President Donald Trump today signed an Executive Order (EO) designed to advance international religious freedom through U.S. foreign policy. Specifically, the EO accomplishes three things:

– Budgets at least $50 million per year for programs that advance international religious freedom.

– Expands available economic tools in efforts to support allies on religious freedom, and address bad actors, whether by increasing religious freedom programming, realigning foreign assistance to better reflect country circumstances, restricting the issuance of visas, or deploying sanctions where appropriate.

– Mandates more federal employees who work abroad to undergo training on international religious freedom.

The EO stems from a September 2019 meeting of global leaders convened by the president at the United Nations General Assembly to address international religious freedom. At that meeting, the president called upon the nations of the world “to end religious persecution.”

The president’s order makes religious freedom an integral component of U.S. foreign policy. For example, the EO directs U.S. Secretary of State Mike Pompeo to come up with a plan for incorporating and prioritizing religious freedom into foreign assistance programs under the U.S. Agency for International Development (USAID).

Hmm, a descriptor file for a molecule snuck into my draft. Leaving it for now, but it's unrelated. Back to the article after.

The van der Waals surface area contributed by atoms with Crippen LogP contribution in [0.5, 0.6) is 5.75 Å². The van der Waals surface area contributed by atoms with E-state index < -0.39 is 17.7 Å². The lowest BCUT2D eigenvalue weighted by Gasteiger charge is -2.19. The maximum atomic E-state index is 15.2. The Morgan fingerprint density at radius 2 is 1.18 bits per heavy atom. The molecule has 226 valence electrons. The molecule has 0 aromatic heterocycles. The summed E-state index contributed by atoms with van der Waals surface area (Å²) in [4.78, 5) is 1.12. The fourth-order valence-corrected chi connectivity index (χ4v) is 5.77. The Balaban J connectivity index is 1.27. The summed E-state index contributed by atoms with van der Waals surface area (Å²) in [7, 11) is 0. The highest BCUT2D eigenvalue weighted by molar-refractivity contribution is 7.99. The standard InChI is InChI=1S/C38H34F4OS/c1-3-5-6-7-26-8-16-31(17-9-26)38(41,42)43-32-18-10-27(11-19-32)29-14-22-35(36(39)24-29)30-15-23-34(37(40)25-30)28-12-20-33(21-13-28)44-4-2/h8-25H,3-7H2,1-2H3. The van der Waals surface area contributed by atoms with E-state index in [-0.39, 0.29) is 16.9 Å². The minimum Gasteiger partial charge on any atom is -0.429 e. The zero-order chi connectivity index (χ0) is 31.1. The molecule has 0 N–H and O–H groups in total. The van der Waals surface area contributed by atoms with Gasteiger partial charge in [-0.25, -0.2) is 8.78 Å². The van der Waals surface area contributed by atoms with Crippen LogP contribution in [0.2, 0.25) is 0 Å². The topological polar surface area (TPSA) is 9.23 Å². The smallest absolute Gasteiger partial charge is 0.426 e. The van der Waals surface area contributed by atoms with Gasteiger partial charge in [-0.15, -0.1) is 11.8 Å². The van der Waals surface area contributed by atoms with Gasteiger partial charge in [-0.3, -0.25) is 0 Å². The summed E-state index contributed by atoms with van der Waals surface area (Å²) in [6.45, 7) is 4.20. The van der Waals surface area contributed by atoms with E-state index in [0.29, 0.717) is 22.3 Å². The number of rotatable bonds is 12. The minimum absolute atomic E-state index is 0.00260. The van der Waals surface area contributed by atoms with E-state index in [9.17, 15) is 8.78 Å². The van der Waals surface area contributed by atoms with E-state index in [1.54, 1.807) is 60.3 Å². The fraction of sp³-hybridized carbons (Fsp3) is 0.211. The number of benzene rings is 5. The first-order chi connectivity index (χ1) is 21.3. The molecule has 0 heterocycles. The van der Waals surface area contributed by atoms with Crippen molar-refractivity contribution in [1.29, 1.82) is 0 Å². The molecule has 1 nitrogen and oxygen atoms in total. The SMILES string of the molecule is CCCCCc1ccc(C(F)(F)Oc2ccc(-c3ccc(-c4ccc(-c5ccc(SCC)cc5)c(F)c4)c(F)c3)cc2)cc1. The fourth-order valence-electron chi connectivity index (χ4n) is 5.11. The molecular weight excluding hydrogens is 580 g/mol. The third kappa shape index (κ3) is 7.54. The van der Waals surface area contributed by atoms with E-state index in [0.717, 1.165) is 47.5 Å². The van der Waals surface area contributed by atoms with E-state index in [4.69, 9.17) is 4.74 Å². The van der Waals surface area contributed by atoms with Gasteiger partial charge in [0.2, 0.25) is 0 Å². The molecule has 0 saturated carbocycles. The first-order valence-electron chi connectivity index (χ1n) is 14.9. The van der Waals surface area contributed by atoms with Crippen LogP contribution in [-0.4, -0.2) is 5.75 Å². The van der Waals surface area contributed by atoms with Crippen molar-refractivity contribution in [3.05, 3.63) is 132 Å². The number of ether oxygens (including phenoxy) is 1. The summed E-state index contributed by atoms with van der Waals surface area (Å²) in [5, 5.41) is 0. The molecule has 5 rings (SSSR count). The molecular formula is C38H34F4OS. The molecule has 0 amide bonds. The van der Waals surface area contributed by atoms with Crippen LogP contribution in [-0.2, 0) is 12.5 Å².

According to the Executive Order, ”Such programs shall include those intended to anticipate, prevent, and respond to attacks against individuals and groups on the basis of their religion, including programs designed to help ensure that such groups can persevere as distinct communities; to promote accountability for the perpetrators of such attacks; to ensure equal rights and legal protections for individuals and groups regardless of belief; to improve the safety and security of houses of worship and public spaces for all faiths; and to protect and preserve the cultural heritages of religious communities.”

The Secretary of the Treasury will be empowered under the EO to direct sanctions against countries guilty of violating the religious freedoms of their citizens, in accord with the Global Magnitsky Human Rights Accountability Act. That law allows the executive branch to impose visa bans and targeted sanctions on individuals anywhere in the world responsible for committing human rights violations or acts of significant corruption.

The United States in the last few years has become a leader in promoting religious freedom around the world. For example, the State Department has hosted two consecutive Ministerials, which are conferences attended by the highest-ranking diplomats from countries across the globe to join together in an initiative to promote religious freedom.

This new EO provides the next step and the tools to use in helping make international religious freedom a reality for many regions that don’t enjoy it now.